Pension deregulation arrives, but cashing in the pot in one go is not quite as simple as you think

There will be some hefty tax charges if you try to take all your money out - then there’s the dilemma of whether an annuity still might actually make sense

There aren’t many “where-were-you-when-they-shot-Kennedy?” moments in personal finance, but I vividly recall listening to the Chancellor’s words on 19 March last year, when he changed my world in his Budget.

When he said that “no one will have to buy an annuity” and proposed allowing people to take money out of their pension funds tax-free, I knew it was a revolutionary move, a big story that could mean, perhaps, a lot to me personally.

In fact, the real architect of this reform, I believe, was Steve Webb, the Liberal Democrats’ pensions minister, and it is him we have to thank for the new “pensions freedoms”.

He swiftly moved to reassure the country that those who have amassed some savings for their retirement were unlikely to go out and “blow it on a Lamborghini” (though the thought did cross my mind, briefly).

Then, as the weeks and months rolled on, the reality began to crystallise. There would, in fact, be some quite hefty tax charges if you try to take all your money out, especially if you are still earning. Then there’s the dilemma of whether an annuity still might actually make sense.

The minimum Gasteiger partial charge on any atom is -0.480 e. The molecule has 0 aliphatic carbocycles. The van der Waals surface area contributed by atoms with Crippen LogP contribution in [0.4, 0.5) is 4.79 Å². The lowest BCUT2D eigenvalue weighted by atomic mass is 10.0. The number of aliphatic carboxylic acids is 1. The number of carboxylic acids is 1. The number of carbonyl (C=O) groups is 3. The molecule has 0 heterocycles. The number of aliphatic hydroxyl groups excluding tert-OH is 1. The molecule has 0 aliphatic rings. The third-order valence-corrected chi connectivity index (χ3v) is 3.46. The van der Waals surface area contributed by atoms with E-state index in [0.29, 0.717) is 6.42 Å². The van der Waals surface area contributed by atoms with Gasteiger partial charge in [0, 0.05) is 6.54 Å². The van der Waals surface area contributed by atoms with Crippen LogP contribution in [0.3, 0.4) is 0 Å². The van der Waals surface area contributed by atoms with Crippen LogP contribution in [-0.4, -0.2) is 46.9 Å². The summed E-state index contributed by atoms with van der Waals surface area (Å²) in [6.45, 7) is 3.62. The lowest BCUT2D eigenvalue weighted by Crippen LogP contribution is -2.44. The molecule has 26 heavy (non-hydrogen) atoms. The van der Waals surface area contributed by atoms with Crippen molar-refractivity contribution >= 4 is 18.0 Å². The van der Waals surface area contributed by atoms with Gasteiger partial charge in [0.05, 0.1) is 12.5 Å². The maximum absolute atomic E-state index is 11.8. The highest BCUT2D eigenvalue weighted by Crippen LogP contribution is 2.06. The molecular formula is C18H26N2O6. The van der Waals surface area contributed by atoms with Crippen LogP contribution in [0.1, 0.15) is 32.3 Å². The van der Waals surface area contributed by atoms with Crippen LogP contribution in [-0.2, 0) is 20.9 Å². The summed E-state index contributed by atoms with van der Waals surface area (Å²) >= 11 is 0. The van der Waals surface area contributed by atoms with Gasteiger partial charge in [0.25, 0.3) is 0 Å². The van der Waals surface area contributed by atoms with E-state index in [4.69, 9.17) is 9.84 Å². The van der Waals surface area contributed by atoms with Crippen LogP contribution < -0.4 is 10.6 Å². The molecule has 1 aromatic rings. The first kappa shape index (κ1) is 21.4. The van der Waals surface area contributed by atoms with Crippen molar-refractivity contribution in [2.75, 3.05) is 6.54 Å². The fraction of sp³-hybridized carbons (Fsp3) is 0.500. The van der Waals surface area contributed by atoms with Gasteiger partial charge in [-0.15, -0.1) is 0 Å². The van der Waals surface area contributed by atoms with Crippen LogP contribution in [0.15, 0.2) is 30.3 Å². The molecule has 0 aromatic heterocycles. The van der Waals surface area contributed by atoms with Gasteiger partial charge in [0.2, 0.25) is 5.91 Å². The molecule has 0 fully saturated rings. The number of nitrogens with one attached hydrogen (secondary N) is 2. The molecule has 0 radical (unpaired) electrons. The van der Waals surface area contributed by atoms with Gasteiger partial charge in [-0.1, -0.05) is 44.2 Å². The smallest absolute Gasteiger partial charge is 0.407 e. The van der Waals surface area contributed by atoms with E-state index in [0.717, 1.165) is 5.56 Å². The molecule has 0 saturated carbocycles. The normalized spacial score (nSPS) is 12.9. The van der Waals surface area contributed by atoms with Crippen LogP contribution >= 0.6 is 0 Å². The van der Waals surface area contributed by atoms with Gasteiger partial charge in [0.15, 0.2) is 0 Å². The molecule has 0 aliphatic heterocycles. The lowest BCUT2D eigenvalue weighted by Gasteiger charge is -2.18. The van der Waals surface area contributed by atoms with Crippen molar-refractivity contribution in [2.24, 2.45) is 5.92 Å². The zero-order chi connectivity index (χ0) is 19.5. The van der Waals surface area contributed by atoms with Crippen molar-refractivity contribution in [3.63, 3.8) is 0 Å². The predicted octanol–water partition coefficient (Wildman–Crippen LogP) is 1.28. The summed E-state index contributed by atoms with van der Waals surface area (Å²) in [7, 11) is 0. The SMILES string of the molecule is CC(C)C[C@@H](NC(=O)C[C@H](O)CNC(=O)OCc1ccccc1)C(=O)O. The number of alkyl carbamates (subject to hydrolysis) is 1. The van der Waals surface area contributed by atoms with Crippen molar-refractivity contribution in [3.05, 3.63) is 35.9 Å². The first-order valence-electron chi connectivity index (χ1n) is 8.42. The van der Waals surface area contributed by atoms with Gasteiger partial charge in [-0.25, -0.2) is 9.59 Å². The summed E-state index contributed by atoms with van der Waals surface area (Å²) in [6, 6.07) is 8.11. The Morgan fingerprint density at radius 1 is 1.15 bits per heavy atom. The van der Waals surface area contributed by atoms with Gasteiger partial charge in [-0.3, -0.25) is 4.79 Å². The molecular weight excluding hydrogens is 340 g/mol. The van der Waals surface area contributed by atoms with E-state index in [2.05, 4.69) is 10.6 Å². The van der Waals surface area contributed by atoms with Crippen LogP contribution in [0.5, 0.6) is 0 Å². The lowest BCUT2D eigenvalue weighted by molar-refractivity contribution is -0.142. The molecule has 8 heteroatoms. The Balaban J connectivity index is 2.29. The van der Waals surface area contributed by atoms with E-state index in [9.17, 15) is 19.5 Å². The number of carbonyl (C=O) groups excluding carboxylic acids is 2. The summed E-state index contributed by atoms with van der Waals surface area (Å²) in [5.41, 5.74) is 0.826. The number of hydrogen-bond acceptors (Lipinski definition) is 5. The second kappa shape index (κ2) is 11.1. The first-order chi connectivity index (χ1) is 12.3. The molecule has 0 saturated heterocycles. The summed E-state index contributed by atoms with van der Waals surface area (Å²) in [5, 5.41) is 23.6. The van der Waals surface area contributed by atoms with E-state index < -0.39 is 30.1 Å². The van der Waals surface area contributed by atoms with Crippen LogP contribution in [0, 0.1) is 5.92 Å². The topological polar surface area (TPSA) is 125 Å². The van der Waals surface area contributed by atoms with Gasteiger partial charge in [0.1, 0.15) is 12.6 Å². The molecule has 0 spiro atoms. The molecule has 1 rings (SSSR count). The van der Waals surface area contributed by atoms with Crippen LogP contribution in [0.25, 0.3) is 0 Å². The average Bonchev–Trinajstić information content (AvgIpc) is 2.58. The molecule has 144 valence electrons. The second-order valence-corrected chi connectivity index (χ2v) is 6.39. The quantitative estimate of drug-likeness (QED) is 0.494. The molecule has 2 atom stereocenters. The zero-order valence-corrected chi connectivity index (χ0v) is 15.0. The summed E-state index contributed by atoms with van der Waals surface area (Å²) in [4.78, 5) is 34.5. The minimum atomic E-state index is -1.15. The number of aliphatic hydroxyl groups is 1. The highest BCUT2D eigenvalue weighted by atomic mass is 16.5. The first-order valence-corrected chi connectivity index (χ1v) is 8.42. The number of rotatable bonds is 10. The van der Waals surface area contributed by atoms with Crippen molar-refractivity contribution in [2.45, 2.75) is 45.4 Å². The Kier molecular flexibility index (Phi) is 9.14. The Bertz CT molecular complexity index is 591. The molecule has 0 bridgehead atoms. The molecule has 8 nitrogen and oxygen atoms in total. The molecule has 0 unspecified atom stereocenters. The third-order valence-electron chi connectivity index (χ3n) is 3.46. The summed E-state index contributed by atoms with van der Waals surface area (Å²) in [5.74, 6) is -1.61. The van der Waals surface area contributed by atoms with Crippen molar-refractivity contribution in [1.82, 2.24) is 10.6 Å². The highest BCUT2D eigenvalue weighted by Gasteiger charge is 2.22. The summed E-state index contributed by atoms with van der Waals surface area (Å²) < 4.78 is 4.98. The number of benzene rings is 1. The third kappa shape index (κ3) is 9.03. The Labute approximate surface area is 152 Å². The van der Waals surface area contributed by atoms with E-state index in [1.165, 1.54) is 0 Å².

I still don’t understand what proportions and over what period that “draw down” is possible. More worrying were the rumours about swindlers taking an early opportunity to get their hands on people’s money – either with a view to outright theft, or to provide a bogus “free assessment” that would result in massive charges, kick-backs for them, and poor performance for the victim.

For all its merits, this round of pension deregulation does have the capacity to become “the next great mis-selling scandal”, just as it did 25 years ago when so many people were persuaded to move out of a proper pension based on their length of service in their job, into some rubbish cash-based “money purchase” scheme, loaded up with charges and penalties.

These victims were left to reach old age in poverty, to the eternal shame of the ministers concerned and the pensions industry that allowed it to happen. With good reason, public faith in pensions has never recovered.

After the pensions revolution was proclaimed, it was not long before I received a cold call, from a company I had never heard of, but which sounded plausibly reputable, claiming to be offering “free advice”, which would involve them couriering round a consent form that I would have to sign there and then, on the doorstep. After that, no doubt, the pressure selling would begin. Fortunately I was impervious to their blandishments, but I fear for those who may not be.

There are some 13 million defined contribution pension savers – as opposed to traditional occupational “defined benefit” pension savers – and a small but significant proportion of them may be naïve or confused enough to be taken in by a stranger calling from a boiler room. When they are finally drained of their savings, they will be thrown back on the state. They will also, adding insult to injury,  be subject to another round of scamming calls from firms claiming that they will win you compensation for mis-selling.